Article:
THE LO DOWN: The Aggrolites @ The Shattuck Down Low 6/13/10
Reggae in Berkeley is a redundancy — and smell, frankly — that I can only handle every-so-often. But whenÂ Los AngelesÂ five-pieceÂ The Aggrolites came into townÂ Sunday night, I strapped on my dancing shoes (those are flats, b-tches) to join the rest of the East Bay in the bowels of Shattuck Avenue for an evening of soul, grit, and in the band’s words, “dirty reggae.”
First up wereÂ Natives of the New Dawn, who were in the unfortunate position of opening act on a Sunday night and graced the stage atÂ 8:30pm(stillÂ light out, ouch). Coupled with zero publicity from the venue and the token solo jam-band dancer dude scaring the rest of the early crowd from moving forward, the Natives didn’t have much of a chance. The six-piece was dually fronted by an emcee and vocalist, their sound toggling between hip-hop and soul-rock — but the style landed a little too heavily in the adult contemporary sphere to hold the attention of the Aggro crowd. It is worth mentioning that singer Tony Nouhan is a soulful beast on the mic — that means good, grasshoppers — and aside from seeming generally out of their element, the band’s energy, banter, and musicianship is worth commending. Cheers. (And let Tony sing more.)
There was no sign of the school-night daze, however, whenÂ The Aggrolites hit the stage. And they did — hit it, I mean, quite literally demanding energy that the audience was all-too-willing to give. Aggro-reggae is not your typical Three-Little-Birds Kumbaya crunchy time hippie fest (not that there’s anything wrong with that); it’s aggro — aggressive, in your face, danceyourtailoff, get down music, that still promotes love and peace but not at the cost of softening the edge and sounding like wusses (not that there’s anything wrong with that). It’s soul and good times and the best of ’68-’72 rocksteady and ska played by guys who look like they were definitely not the band geeks, but rather the bullies who beat them up, took their instruments, and schooled the sh-t out of ‘em.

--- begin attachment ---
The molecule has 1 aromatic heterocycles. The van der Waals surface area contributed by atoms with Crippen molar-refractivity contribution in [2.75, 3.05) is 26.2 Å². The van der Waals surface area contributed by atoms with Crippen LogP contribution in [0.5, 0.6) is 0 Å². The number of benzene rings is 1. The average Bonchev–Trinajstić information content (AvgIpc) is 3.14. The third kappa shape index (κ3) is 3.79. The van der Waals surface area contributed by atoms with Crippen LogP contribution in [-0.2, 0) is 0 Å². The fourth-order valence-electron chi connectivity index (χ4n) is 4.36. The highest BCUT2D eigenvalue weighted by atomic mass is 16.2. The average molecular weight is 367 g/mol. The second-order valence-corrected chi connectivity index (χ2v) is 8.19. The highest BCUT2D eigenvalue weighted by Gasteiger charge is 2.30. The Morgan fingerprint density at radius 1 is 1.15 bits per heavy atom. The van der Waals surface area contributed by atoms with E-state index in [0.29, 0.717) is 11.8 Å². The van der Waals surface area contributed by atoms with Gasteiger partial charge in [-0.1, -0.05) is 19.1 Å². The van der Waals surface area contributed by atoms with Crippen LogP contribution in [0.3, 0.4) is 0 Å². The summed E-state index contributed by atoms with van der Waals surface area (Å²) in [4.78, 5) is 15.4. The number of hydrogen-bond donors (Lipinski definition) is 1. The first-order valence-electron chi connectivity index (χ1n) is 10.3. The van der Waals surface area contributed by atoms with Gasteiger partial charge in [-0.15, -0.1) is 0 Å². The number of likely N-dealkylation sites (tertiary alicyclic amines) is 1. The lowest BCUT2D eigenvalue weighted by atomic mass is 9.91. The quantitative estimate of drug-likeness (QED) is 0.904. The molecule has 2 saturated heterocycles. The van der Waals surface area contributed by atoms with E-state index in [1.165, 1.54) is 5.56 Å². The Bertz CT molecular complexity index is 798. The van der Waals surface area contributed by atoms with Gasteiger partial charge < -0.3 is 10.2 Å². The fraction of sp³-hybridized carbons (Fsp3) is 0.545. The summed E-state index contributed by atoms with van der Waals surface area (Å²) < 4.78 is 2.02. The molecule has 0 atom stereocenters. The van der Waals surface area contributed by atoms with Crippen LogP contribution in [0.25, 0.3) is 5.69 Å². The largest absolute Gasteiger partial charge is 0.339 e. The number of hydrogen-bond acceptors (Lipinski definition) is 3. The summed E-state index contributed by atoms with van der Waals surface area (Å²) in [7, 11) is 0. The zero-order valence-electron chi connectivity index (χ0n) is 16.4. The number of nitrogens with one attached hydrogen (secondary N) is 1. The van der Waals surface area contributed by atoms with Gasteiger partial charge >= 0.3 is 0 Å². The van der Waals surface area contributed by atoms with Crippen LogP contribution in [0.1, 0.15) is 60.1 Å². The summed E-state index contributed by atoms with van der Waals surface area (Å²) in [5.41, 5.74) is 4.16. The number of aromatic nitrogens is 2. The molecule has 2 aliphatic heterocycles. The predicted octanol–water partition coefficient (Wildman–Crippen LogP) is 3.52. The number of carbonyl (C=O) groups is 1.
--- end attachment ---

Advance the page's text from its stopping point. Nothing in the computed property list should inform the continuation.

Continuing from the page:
Frontman Jesse Wagner strutted about the stage in his usual mix of charm and menace, with raw vocals and shout-choruses that the audience couldn’t get enough of. The band wisely mixed new songs from their fourth full length album,Â IV (Hellcat Records), with old favorites like “Mr. Misery” and “Work It,” seamlessly transitioning between tempos and style to demonstrate mastered musical prowess (and to keep the audience da-da-dancin’). Some of my favorite moments were when the beat slowed enough for Jesse to show his soul chops, and honestly,Â every time Roger Rivas let loose on the organ. Brian Dixon, who rarely stopped pacing as the band’s rhythm guitarist-on-the-prowl, and backbone-bassist Jeff Roffredo had the grooves onÂ lock (you heard me). Completed with baby-faced drummer Alex McKenzie, they redefined “in the pocket” and would have had jazz cats shaking in their polyrhythmed boots.
In summary, The Aggrolites never disappoint. Ever. The audience left in clear agreement that we would follow the band to the earth’s edge (or into BerkeleyÂ on a Sunday, as it were) to get our fix of dirty reggae, to chant “A.G.G.R.O.” through the night, and, depending on the number of Red Stripes, to continue chanting into our bosses’ faces comeÂ Monday morning.
Photo Credit: (c)Â www.aggroreggae.com